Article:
In fast-paced college lifestyles — where trends dictate conversation, friendships and confidence — it is easy to fall under the tempting influence of fast fashion. Characterized by the rapid mass production of on-trend clothing, fast fashion is inexpensive but wasteful. Economists are now promoting a “circular” method of shopping in which people rent and recycle clothing. However, University students have shown mixed feelings about the new method, suggesting that finding a permanent alternative to fast fashion will not be easy.
Many students point to price as a determining factor in their fashion choices. Graduate Arts & Sciences student Jason Jang expressed reservations about shopping for high-priced clothing.
“I think the biggest barrier [is] price,” Jang said. “Beautiful clothes [are] really expensive … Price is the biggest enemy for me.”
Budget-conscious students like Jang thus seek ways around this obstacle — and fast fashion provides a convenient solution. From cheap party shirts to one-time Halloween costumes, brands such as Shein, Fashion Nova and Brandy Melville offer inexpensive outfits for almost any social event. Other front-runners in fast fashion include HOKA shoes, which picked up steam over the summer, and puffer vests, which are now overtaking the University’s winter season apparel.
Although fast fashion alleviates budget concerns, it promotes the idea of a “throwaway culture” — wherein people contribute to a wasteful cycle of buying and repurchasing. Enticed by intentionally low prices, consumers buy cheap garments only to treat them as disposable commodities, abandoning the items once new trends render them outdated.
Statistics show that the average consumer bought 60 percent more clothing garments in 2014 than in 2000 yet kept each item for half as long. Fast fashion ultimately promotes quantity over quality of clothes, undermining the very value of fashion.
While avid buyers of fast fashion, students have acknowledged the pitfalls of this shopping method. Second-year College student Ashley Nguyen observed how fast fashion relies on trends. For her, fast fashion reinforces the idea that people must tailor their outfits to keep up with fleeting styles.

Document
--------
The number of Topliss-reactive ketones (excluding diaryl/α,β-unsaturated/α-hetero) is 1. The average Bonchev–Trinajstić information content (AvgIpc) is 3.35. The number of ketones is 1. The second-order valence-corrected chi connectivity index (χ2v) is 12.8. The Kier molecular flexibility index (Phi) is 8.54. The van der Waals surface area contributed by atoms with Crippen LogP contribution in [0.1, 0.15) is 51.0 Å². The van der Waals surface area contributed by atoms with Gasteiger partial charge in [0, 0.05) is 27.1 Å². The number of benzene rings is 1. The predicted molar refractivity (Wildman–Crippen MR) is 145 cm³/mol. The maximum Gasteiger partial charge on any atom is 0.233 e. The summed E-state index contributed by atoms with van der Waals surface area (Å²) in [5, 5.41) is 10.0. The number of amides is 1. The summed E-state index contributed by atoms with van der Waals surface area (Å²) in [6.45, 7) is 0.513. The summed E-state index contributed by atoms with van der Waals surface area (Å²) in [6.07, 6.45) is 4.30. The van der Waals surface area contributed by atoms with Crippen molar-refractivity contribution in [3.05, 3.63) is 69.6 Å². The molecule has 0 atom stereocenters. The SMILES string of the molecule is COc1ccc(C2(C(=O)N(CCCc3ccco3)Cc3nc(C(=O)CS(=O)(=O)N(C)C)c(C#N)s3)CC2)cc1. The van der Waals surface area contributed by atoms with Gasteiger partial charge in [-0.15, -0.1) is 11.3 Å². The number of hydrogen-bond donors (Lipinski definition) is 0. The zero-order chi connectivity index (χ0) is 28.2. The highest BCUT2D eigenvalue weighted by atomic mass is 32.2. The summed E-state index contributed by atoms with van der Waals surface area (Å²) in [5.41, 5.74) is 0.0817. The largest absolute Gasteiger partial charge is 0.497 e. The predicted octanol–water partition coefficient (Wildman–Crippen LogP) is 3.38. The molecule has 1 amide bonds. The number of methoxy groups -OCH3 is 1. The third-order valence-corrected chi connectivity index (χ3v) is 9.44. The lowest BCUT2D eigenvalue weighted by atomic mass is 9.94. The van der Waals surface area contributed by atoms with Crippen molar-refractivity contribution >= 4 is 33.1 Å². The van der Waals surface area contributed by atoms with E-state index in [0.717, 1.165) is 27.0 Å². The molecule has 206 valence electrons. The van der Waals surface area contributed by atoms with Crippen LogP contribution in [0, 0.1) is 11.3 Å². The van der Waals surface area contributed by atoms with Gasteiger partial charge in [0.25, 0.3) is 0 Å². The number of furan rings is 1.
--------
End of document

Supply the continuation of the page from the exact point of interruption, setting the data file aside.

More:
“I definitely felt a pressure to fit in,” Nguyen said. “Everyone wants [clothing] because it's a trend. And it's like, why are we just doing this? Because it's trendy?”
A circular approach to the fashion ecosystem offers a promising alternative to fast fashion. Emphasizing the repurposing of clothing, circular fashion encourages consumers to embrace thrifting, second-hand consignment stores and do-it-yourself projects to breathe new life into old garments. Introduced in 2014, the method gained traction during the COVID-19 pandemic when clothing production halted, forcing people to reuse the apparel they had at home. Now circular fashion remains a viable approach in the clothing industry.
After trying out circular fashion, students have noticed not only practicality but also joy in sharing items with others. Jang described circular shopping as a positive experience for him, pointing out the opportunity to try different clothing styles.
“When I was living in Korea, I used to get clothes from my friends and give [away] my clothes,” Jang said. “It [was] kind of funny because everyone has their own preference.”
Still, some students remain skeptical of a possible transition to a circular clothing economy. According to Nguyen, fast fashion is too deeply rooted in shopping culture to leave.
“I think [circular fashion] … is good for the economy [and] good for the environment,” Nguyen said. “But I don't think anytime in the near future we're going to get rid of fast fashion.”
Second-year College student Taylor Krafchick also emphasized the impracticality of a circular clothing economy. She pointed out the vulnerability of continuous repurposing, specifically the reliance on finding second-hand clothing articles in good condition.
“I think if clothes are just being passed from person to person, at a certain point it's going to wear out, and then I’ll need something else. You're always going to need to be pumping [out] clothes anyway,” Krafchick said.
Circular fashion offers an inexpensive and sustainable alternative to fast fashion — yet, it does not seem like fast fashion will disappear from Grounds anytime soon. University students remain swayed by the appeals of fast fashion — namely, the ability to keep pace with trends, which circular fashion does not always allow. According to Nguyen, fast fashion keeps up with current styles, remaining an ideal shopping choice for students.
“Things go out of style, and now they're back,” Nguyen said. “It just shows the influence of trends in society, especially in college.”